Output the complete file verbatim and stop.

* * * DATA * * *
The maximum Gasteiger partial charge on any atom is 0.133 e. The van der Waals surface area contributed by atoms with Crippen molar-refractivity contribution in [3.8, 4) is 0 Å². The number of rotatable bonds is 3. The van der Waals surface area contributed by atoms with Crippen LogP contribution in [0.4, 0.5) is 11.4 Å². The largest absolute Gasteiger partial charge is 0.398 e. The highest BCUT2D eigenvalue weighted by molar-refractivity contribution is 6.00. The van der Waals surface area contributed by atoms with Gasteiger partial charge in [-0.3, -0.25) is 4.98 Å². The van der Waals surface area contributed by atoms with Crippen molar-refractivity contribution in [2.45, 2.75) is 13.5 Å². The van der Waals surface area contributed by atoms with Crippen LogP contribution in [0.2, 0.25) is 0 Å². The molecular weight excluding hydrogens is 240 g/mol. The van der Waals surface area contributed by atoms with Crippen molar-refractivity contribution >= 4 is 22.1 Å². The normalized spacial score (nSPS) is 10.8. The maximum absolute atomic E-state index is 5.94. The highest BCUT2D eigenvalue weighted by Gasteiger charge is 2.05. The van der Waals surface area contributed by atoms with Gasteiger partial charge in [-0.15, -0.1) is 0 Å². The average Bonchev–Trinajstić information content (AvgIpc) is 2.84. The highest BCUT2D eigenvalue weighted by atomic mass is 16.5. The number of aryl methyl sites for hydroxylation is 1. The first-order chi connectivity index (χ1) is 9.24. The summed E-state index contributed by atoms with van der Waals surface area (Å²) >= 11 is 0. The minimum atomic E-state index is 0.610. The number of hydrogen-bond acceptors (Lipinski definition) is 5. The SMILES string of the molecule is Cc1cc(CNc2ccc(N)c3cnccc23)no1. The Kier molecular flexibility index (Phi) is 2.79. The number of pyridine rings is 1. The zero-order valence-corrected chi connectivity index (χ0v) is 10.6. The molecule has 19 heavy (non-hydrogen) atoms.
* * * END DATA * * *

The maximum Gasteiger partial charge on any atom is 0.133 e. The van der Waals surface area contributed by atoms with Crippen molar-refractivity contribution in [3.8, 4) is 0 Å². The number of rotatable bonds is 3. The van der Waals surface area contributed by atoms with Crippen LogP contribution in [0.4, 0.5) is 11.4 Å². The largest absolute Gasteiger partial charge is 0.398 e. The highest BCUT2D eigenvalue weighted by molar-refractivity contribution is 6.00. The van der Waals surface area contributed by atoms with Gasteiger partial charge in [-0.3, -0.25) is 4.98 Å². The van der Waals surface area contributed by atoms with Crippen molar-refractivity contribution in [2.45, 2.75) is 13.5 Å². The van der Waals surface area contributed by atoms with Crippen LogP contribution in [0.2, 0.25) is 0 Å². The molecular weight excluding hydrogens is 240 g/mol. The van der Waals surface area contributed by atoms with Crippen molar-refractivity contribution >= 4 is 22.1 Å². The normalized spacial score (nSPS) is 10.8. The maximum absolute atomic E-state index is 5.94. The highest BCUT2D eigenvalue weighted by Gasteiger charge is 2.05. The van der Waals surface area contributed by atoms with Gasteiger partial charge in [-0.15, -0.1) is 0 Å². The average Bonchev–Trinajstić information content (AvgIpc) is 2.84. The highest BCUT2D eigenvalue weighted by atomic mass is 16.5. The number of aryl methyl sites for hydroxylation is 1. The first-order chi connectivity index (χ1) is 9.24. The summed E-state index contributed by atoms with van der Waals surface area (Å²) >= 11 is 0. The minimum atomic E-state index is 0.610. The number of hydrogen-bond acceptors (Lipinski definition) is 5. The SMILES string of the molecule is Cc1cc(CNc2ccc(N)c3cnccc23)no1. The Kier molecular flexibility index (Phi) is 2.79. The number of pyridine rings is 1. The zero-order valence-corrected chi connectivity index (χ0v) is 10.6. The molecule has 19 heavy (non-hydrogen) atoms.